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IR-emitting device lays down path for cheap gas sensors

Posted: 06 May 2016 ?? ?Print Version ?Bookmark and Share

Keywords:University of Exeter? gas sensor? infrared light? LED?

University of Exeter researchers have developed a device that emits light in the infrared segment of the spectrum to be used as a gas sensor. The team aims to use the ability of many gases that strongly absorb infrared light to come up with economical gas sensors.

Nowadays, most infrared gas sensors use conventional incandescent light sources of infrared light with shortcomings that include limited lifetimes. The innovative sensors developed by the team could be used in such applications as the sensing of atmospheric pollutants such as nitrogen dioxide.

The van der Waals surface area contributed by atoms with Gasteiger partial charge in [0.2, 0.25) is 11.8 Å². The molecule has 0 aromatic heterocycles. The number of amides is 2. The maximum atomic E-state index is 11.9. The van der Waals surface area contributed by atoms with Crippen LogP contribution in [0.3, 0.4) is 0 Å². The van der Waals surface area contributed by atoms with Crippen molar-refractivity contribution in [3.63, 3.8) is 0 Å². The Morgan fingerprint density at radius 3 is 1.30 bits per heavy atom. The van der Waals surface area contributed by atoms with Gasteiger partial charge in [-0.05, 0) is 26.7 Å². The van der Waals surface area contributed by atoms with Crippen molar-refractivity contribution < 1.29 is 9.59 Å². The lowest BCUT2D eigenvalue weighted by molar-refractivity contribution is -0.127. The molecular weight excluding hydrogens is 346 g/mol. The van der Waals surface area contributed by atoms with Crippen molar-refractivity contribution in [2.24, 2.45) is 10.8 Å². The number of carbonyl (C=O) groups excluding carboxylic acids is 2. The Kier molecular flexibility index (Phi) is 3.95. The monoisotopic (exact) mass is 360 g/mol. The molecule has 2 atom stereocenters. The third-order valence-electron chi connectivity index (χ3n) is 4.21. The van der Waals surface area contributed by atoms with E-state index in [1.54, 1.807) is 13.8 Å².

The team, led by professor Geoff Nash, used a thin sandwich of different 2D materials to create a device similar to a nanoscale light bulb, yet the filament is extremely hard to break. The devices are expected to be both cost effective and sustainable compared to semiconductor-based LEDs that emit at the long wavelengths.

According to Nash, initial devices were operated only in a vacuum and would rapidly break when exposed to air. By using a nanoscale filament in a protective coating, the devices operate in air for more than 1,000 hours. This long life paves the way for the development of practical infrared sources for use in sensor applications.

The research, undertaken as part of a UK Engineering and Physical Sciences Research Council Fellowship in Frontier Manufacturing held by Professor Nash, was published in the scientific journal Applied Physics Letters.

- Carolyn Mathas
??EE Times

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